Manny Pacquiao vs Wow Magic Sing of G2K Corporation

A ruling by the Court of Appeals (CA) has upheld a suit filed by boxing icon Manny Pacquiao against the local distributor of the popular karaoke microphone Wow “Magic Sing” which, he claimed, used his photograph in its advertisements without his consent.

In a 14-page decision penned by Associate Justice Jose Catral Mendoza, the CA’s Special 17th Division affirmed a lower court decision turning down the claim of Andres Sanchez, president of G2K Corporation, distributor of Wow Magic Sing .

The distributor claimed Pacquiao’s amended complaint for the alleged illegal use of his face should be turned down on a technicality, particularly for failing to allege material facts that would constitute the elements of a crime in violation of the Intellectual Property Code.

The CA turned down the distributor’s argument, saying it “cannot see the point of petitioner in saying the amended information failed to allege materials facts constituting the elements of Section 169.1 to Section 170 of the IPC and it merely contains conclusions of facts of law, violative of his right to be adequately and properly informed of the nature and cause against him.”

The CA said the distributor failed to prove the lower court judge’s grave abuse of discretion.

On April 5, 2006, Pacquiao filed a complaint before the QC RTC for violation of the provisions of the IPC claiming that G2k and IAJ publicly misrepresented and unlawfully used, without prior permission and consent, his named, image and goodwill with the intention to convey his personal endorsement of the Wow magic sing microphone.

In its decision, the lower court ruled that the image rights that pertain to a public figure are protected in Section 169.1 of the IPC. The pertinent IPC section reads:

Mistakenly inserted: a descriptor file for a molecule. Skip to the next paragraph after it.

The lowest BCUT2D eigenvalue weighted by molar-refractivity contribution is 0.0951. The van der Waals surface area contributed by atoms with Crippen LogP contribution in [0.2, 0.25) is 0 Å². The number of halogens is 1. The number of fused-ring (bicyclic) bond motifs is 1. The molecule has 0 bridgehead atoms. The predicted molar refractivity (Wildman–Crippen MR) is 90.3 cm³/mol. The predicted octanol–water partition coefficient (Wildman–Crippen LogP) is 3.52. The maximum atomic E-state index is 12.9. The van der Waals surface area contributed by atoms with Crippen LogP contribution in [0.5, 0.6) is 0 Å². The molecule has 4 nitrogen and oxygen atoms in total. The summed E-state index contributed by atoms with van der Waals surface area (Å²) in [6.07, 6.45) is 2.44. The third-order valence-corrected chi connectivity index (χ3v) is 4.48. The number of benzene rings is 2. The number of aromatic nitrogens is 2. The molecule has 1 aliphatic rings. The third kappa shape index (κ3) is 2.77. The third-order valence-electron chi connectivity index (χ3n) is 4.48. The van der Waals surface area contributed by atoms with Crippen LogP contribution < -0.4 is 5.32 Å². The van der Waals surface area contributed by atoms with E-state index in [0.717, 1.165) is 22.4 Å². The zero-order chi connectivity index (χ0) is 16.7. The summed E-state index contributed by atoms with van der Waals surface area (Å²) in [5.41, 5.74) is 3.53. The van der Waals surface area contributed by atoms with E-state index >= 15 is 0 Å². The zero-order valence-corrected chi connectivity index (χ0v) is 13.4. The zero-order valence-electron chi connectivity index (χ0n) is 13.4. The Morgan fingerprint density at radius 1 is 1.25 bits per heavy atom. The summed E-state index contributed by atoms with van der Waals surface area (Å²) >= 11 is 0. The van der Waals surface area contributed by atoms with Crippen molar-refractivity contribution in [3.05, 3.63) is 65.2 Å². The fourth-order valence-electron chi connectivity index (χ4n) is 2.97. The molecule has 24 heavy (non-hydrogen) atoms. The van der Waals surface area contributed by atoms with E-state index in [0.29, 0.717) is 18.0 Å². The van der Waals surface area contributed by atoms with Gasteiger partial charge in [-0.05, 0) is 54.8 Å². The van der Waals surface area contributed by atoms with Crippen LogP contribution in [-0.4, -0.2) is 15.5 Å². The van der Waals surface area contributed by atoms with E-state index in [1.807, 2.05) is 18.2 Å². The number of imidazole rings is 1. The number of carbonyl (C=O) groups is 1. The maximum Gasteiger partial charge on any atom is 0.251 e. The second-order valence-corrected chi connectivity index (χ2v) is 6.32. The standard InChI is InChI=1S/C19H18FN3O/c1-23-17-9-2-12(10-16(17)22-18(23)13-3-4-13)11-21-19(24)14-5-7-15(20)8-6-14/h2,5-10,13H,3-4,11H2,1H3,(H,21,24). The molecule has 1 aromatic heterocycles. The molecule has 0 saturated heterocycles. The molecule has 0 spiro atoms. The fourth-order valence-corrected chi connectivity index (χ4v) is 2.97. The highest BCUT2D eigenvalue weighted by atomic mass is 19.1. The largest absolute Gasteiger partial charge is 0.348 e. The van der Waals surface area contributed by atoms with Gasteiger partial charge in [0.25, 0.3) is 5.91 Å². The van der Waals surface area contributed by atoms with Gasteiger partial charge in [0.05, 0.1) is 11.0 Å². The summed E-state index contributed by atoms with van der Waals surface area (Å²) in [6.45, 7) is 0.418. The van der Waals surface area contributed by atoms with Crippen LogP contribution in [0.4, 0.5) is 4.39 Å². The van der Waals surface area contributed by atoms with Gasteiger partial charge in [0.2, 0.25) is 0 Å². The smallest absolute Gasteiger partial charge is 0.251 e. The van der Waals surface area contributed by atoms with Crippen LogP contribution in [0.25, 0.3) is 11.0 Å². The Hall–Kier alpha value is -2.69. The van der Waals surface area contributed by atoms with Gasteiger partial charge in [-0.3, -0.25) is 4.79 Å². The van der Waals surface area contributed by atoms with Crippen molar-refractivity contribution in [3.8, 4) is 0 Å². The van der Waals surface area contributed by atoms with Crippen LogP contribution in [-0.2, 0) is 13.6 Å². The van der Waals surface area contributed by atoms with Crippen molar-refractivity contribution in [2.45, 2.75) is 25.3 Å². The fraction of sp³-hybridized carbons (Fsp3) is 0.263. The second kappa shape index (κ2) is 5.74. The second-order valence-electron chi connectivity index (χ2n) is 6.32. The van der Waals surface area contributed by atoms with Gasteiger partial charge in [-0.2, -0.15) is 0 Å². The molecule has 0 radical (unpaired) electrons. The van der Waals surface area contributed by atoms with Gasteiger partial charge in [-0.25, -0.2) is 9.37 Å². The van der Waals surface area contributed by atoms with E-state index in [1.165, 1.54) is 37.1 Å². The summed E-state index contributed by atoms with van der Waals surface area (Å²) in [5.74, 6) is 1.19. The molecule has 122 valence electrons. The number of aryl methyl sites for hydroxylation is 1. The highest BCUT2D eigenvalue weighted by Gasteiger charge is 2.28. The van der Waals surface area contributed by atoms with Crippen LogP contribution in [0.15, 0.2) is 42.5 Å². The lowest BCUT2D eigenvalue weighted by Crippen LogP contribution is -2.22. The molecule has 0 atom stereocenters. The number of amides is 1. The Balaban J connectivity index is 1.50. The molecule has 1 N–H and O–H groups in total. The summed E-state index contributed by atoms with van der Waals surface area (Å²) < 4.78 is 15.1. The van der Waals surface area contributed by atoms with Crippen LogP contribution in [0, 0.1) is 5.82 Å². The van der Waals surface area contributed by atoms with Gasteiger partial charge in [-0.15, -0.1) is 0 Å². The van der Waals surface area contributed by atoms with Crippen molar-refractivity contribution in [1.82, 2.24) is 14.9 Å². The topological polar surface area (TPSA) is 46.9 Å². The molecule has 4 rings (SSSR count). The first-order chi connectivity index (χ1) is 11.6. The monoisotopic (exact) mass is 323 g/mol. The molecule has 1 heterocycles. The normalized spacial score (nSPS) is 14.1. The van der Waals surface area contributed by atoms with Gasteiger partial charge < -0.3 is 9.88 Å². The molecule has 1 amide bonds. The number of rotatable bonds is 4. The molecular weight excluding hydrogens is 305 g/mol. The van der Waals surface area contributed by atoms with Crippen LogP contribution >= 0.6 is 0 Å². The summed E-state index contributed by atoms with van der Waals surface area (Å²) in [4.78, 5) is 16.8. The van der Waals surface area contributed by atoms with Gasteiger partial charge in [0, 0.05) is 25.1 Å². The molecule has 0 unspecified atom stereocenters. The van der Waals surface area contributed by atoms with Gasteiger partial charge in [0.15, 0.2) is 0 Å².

“Any persons who, or in connection with any goods or services, or any container for goods, uses in commerce any word, term, name symbol, or device, or any combination thereof, or any false designation of origin, false or misleading description of fact, or false or misleading representation of fact, which is likely to cause confusion or to cause mistake, or to deceive as to the affiliation or association of such person with another person, or as to the origin, sponsorship, or approval of his or her goods, services, or commercial activities by another person” can be held liable for false representation.

The Court said Pacquiao’s amended information sufficiently informs petitioner of the charges against him.

Sanchez’s G2K and In-A-Jiffy Enterprises (AIJ), a sole proprietorship owned by Sanchez’ daughter Ma. Cristina extended full support to Pacquiao in his January 22, 2006 bout against Mexican fighter Eric Morales by placing several advertisements in the television coverage of the fight.

The two firms also gave their customers free copies of the VCD of the said fight as aired over the television.

G2K and IAJ’s representatives initially negotiated with Jimmy Lim, a shareholder of Astrovision, Inc., a retail chain selling audio and video reproductions in the form of compact discs, digital video discs and other related products, and one of the retailers of Wow Magic Sing.

Lim suggested that G2K and IAJ should consider purchasing Pacquiao’s CD album and give it for free to customers who would buy a Wow Magic Sing package. G2K and IAJ then agreed with the plan and bought more than 3,000 copies of Pacquiao’s album and prepared the initial lay-out of the advertisement.

Reggie Sandel, sales manger of Star Records advised Lim that the logos of D’ Loverboy Productions, as publisher of the CD album, Pacquiao-Camo records, as producer and Star Records, as distributor should be included in the advertisement.

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